If you're one of the first to arrive in the spring, you may find logs from the previous year have been displaced. Thus, it's handy to have a small shovel to dig into the lake bed and allow hot water to bubble into your own "pool." Plus, this spot gets its fair share of use, so digging your own pool, thus avoiding other soakers, is a guaranteed path to serenity. Don't expect to swim and soak up to your ears in these pools, as you can in others along this route. Consider it a warm-up for what's to come.
Overachiever option: Want to boast "full stoke" status on this portion of the trip? Bring your paddleboard, kayak or canoe (or motorized boat, since they're allowed here, too) and paddle across yourself. You can also rent canoes and kayaks at the Paulina Lake Lodge.
Stay over: Stay in one of the cabins at Paulina Lake Lodge or the resort on nearby East Lake, which has its own, chillier hot springs, or camp at the Little Crater or Paulina Lake campgrounds.
Summer Lake Hot Springs
Stoke point: Both indoor and outdoor pools, a cool hippie vibe and a sweet playa.
Wild cards: Outdoor soaking pools can be limited in winter, and chilly in the frequent wind.
Did you think the word "playa" was the brainchild of Burning Man? Sorry, friend. It's actually a term referring to a dry lake bed. Visit Summer Lake Hot Springs during non-winter months and you'll have the benefit of gazing out at the white, dusty expanse that is the Summer Lake playa, home to abundant bird species and some killer sunsets. After all, what good is a hot springs adventure without plenty of time for pastoral contemplation?
Speaking of Burning Man, Summer Lake Hot Springs is indeed a gathering spot for people headed to and from Black Rock City at the end of August and beginning of September. While the spot boasts near-endless camping, consider yourself warned. Pay a small day-use fee ($10 for adults) to soak, or stay for the night and the fee is rolled in.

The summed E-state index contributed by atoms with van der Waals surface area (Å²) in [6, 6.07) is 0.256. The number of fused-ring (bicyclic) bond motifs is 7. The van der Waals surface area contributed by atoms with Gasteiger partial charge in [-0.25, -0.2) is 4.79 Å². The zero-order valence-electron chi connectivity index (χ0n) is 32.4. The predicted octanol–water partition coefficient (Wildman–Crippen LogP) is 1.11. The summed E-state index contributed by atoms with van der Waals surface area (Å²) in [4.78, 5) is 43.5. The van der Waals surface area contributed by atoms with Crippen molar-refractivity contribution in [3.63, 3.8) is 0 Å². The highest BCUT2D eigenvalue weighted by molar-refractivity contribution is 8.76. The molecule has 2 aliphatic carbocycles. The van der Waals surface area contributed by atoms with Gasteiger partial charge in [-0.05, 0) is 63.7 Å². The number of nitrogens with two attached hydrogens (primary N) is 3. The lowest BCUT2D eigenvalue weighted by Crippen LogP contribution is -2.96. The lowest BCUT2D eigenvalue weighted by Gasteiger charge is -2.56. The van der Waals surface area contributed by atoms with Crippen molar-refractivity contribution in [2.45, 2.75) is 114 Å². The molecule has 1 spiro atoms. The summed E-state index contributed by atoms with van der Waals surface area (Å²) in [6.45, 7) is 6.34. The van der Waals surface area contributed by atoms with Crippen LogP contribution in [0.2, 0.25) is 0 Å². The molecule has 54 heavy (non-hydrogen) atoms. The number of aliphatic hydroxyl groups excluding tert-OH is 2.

Perhaps the most iconic item here is the tumble-down sheet-metal barn, which houses the rectangular indoor soaking pool—we dare you not to take copious Instagram-worthy photos of this barn and its backdrop. Just outside the barn is a handful of outdoor soaking pools, offering that pastoral, playa-gazing opportunity.
Stay over: RV camping with full hookups is available for $45 a night for two, or tent camp for $20 per person per night. Stay in one of the individual cabins, or rent the Ranch House, which comes with its own private soaking pool.
Hunter's Hot Springs
Stoke point: The resort is cannabis-friendly. Yes, that means you can puff in the rooms, according to the staff. There's also an adjacent geyser view—no trip to Yellowstone necessary.
Wild cards: Hot, hot pool.
Drive through an agricultural zone or a garden-variety golf course community and you'll probably witness a decorative spout of water emerging from the middle of a lake. Most of the time, these require some type of man-made pump to make the magic happen. The Old Perpetual geyser in Lakeview, on the other hand, is powered by the same geothermal energy that heats the pool at Hunter's Hot Springs, adjacent to the geyser. You can check out the geyser straight from the highway—but soaking in the pool at Hunter's requires booking a room.
If you've thus far been camping along this hot springs adventure, let this be the stop where you regroup. As of this writing, only hotel guests can stay at this spot.